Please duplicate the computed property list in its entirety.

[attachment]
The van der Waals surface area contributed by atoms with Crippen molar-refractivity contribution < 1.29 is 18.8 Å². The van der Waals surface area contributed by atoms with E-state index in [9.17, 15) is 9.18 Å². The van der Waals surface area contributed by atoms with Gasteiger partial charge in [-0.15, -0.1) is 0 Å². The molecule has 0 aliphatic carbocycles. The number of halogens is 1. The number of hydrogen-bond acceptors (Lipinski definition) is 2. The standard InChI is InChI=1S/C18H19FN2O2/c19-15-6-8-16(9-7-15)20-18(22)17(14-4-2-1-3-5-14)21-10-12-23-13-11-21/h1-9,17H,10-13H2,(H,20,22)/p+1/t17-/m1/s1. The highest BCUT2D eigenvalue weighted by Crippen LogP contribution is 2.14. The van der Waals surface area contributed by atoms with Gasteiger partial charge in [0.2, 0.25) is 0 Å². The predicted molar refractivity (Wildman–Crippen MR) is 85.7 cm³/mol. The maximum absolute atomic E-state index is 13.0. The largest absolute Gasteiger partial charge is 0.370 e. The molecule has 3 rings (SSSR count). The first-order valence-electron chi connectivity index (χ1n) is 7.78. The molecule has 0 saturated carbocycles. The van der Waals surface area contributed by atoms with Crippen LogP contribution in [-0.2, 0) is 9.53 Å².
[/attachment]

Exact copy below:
The van der Waals surface area contributed by atoms with Crippen molar-refractivity contribution < 1.29 is 18.8 Å². The van der Waals surface area contributed by atoms with E-state index in [9.17, 15) is 9.18 Å². The van der Waals surface area contributed by atoms with Gasteiger partial charge in [-0.15, -0.1) is 0 Å². The molecule has 0 aliphatic carbocycles. The number of halogens is 1. The number of hydrogen-bond acceptors (Lipinski definition) is 2. The standard InChI is InChI=1S/C18H19FN2O2/c19-15-6-8-16(9-7-15)20-18(22)17(14-4-2-1-3-5-14)21-10-12-23-13-11-21/h1-9,17H,10-13H2,(H,20,22)/p+1/t17-/m1/s1. The highest BCUT2D eigenvalue weighted by Crippen LogP contribution is 2.14. The van der Waals surface area contributed by atoms with Gasteiger partial charge in [0.2, 0.25) is 0 Å². The predicted molar refractivity (Wildman–Crippen MR) is 85.7 cm³/mol. The maximum absolute atomic E-state index is 13.0. The largest absolute Gasteiger partial charge is 0.370 e. The molecule has 3 rings (SSSR count). The first-order valence-electron chi connectivity index (χ1n) is 7.78. The molecule has 0 saturated carbocycles. The van der Waals surface area contributed by atoms with Crippen LogP contribution in [-0.2, 0) is 9.53 Å².